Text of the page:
Then there is the waiting. Katy waits in an institution.I have missed the mothering times of bandaging a scraped knee, trying on her first new shoes, and taking her to the first day of kindergarten.
Who was with her the first time she experienced a snowflake on her tongue? Who held her while she got her immunizations? Did anyone tell her that it wasn’t her fault that all of her friends from the orphanage went home to families, but not her? Does she think that she is somehow unworthy of a family? Who comforts her when there is a scary storm outside? Not me. Not a mother. Maybe a “worker”, even a “caregiver”, but not a family. Does she know that she is deserving of a permanent family, of unconditional love?
It has been 9 months. I have a bed and dresser. I have clothes hanging in her closet. I have a support group, and I have signed her up at the school she will attend. I know all of the local psychologists and fellow adoptive parents. I have arranged for time off of work in preparation for her arrival. My family and friends keep asking when she will arrive. I feel heavy, and exhausted. We are overdue. And so is she.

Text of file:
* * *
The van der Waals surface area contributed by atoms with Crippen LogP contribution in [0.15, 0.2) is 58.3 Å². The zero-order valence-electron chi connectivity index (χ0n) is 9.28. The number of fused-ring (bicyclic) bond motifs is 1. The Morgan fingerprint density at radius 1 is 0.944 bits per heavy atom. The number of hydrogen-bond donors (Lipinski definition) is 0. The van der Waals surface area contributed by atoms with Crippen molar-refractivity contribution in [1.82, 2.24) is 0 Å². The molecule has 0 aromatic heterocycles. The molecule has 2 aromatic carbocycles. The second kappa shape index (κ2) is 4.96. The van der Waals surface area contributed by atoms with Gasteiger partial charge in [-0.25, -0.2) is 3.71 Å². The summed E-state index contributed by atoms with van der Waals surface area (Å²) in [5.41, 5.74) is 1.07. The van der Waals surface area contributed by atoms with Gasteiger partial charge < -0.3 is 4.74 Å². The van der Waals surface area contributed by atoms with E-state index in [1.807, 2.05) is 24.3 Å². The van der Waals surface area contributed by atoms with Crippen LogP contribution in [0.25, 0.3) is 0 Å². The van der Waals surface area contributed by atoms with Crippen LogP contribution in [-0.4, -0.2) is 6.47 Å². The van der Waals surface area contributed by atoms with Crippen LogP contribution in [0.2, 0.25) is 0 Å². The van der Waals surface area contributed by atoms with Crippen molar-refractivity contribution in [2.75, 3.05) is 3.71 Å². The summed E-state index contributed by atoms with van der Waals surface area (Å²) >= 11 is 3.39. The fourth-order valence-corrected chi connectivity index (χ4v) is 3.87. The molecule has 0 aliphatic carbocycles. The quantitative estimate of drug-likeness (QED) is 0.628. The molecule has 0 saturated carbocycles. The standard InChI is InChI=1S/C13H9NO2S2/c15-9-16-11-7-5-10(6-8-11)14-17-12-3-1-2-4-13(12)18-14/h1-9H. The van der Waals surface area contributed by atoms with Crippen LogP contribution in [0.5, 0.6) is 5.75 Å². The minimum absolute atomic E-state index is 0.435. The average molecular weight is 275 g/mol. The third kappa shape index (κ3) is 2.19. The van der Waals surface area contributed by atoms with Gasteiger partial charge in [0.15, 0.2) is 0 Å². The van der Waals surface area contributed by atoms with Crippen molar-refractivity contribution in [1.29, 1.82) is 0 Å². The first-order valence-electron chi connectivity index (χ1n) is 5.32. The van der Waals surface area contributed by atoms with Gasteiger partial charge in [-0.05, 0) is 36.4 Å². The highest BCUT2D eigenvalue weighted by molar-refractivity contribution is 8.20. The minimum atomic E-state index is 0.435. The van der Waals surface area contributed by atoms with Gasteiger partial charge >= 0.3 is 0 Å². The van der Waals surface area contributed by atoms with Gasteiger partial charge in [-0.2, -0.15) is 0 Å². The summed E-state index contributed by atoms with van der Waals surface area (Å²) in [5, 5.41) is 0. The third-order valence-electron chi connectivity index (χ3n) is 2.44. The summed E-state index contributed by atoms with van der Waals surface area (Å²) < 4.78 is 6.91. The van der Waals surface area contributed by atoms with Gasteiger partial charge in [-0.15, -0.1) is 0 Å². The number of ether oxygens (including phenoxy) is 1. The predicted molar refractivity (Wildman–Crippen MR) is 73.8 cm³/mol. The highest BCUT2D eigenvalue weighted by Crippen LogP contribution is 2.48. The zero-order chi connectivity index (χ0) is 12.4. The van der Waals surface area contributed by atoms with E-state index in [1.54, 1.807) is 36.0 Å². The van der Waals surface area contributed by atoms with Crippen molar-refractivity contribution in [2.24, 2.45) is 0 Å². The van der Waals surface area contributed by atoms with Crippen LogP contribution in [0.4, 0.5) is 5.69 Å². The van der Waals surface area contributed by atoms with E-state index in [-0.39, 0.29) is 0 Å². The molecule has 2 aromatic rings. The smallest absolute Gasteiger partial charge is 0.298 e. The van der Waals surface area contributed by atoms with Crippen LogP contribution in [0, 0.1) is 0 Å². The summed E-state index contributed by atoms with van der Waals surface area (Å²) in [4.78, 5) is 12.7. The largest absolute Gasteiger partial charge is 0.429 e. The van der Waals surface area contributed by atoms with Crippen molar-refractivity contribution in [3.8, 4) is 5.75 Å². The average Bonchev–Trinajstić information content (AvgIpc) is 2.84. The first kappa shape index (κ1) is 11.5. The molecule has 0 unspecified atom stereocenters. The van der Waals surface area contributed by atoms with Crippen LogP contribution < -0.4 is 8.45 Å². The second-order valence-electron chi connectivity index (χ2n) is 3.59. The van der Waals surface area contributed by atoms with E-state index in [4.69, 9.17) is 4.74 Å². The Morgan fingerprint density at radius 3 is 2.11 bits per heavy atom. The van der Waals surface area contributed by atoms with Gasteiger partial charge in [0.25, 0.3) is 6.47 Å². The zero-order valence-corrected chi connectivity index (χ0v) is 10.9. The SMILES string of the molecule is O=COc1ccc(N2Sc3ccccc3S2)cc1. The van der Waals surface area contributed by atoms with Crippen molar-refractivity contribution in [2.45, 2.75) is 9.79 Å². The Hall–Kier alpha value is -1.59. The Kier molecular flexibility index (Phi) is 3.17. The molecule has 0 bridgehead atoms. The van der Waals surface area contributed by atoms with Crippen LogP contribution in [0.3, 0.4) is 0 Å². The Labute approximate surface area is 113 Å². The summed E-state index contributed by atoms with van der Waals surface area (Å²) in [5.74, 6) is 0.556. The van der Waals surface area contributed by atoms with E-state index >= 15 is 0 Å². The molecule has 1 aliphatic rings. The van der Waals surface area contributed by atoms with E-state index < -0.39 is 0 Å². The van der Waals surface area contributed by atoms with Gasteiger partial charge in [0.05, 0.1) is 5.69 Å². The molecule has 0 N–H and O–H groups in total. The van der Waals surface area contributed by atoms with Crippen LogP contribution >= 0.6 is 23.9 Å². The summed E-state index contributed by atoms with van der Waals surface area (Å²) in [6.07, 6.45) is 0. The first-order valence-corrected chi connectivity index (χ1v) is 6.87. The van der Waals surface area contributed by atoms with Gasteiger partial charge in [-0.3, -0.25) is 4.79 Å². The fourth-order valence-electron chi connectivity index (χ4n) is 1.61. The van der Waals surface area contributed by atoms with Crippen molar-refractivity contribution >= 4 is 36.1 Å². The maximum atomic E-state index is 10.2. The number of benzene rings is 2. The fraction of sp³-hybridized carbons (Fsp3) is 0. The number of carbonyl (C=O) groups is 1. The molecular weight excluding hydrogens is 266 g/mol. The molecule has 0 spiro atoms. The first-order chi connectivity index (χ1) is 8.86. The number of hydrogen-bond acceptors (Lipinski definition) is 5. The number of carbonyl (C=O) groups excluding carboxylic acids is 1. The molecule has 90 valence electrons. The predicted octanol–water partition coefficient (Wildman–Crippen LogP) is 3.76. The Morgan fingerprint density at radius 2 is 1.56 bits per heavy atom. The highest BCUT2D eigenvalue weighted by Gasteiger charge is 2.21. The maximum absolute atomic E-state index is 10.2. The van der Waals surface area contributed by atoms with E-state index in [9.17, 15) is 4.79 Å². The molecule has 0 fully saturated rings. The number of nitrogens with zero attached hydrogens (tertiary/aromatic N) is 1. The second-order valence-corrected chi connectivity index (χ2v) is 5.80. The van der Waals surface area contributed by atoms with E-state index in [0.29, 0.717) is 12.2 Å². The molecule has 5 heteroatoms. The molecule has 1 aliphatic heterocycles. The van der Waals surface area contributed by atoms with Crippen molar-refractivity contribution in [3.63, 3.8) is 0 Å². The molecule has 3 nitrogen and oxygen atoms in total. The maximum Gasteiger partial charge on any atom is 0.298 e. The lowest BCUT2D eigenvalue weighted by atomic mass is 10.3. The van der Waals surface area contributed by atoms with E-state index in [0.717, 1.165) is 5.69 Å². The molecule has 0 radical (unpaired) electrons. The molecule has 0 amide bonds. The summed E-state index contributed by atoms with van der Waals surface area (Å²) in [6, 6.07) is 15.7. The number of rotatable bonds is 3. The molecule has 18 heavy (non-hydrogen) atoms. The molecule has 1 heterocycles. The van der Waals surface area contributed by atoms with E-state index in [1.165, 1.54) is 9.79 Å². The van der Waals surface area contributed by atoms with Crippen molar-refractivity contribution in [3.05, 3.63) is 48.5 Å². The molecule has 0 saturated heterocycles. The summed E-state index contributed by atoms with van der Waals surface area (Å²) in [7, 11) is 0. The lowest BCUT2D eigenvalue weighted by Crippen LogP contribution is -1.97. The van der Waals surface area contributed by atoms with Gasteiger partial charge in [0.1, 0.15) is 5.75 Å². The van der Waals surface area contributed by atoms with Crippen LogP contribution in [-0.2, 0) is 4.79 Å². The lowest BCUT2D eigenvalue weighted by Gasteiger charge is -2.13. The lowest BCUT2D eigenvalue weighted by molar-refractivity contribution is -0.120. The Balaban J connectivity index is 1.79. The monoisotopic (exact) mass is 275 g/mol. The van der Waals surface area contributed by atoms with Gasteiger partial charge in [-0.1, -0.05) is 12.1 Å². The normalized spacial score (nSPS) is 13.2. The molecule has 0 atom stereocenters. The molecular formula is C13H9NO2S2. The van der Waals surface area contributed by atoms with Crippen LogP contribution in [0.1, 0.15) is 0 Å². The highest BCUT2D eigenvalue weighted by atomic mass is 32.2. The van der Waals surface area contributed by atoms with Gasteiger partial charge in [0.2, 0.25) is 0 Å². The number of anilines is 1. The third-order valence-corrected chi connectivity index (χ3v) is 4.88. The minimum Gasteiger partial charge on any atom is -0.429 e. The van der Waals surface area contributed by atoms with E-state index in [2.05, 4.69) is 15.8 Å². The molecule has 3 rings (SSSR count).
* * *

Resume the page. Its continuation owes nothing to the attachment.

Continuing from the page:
Today, November 15th two pieces of legislation, which have already passed the Senate, are expected to be voted on in the U.S. House of Representatives. Today, as early as possible, please contact via phone and/or email your Representative and respectfully request their support the Help for HAITI Act, which would provide Midelyne with citizenship in the U.S., and the Adoption Simplification Act. For more information on these two pieces of legislation, click here. To find your Representative please visit, house.gov. Once you have completed this task, email us and let us know!
UPDATE: Thanks to your calls and emails the Adoption Simplification Act passed at 2:55 today (Nov 15th)! However, the Help for Haiti Act was removed from the voting schedule. We’re re-assessing and will have more information soon. In the meantime, Midelyne and the other children need those calls to your Rep now more than ever! Please contact your Representative. Thank you!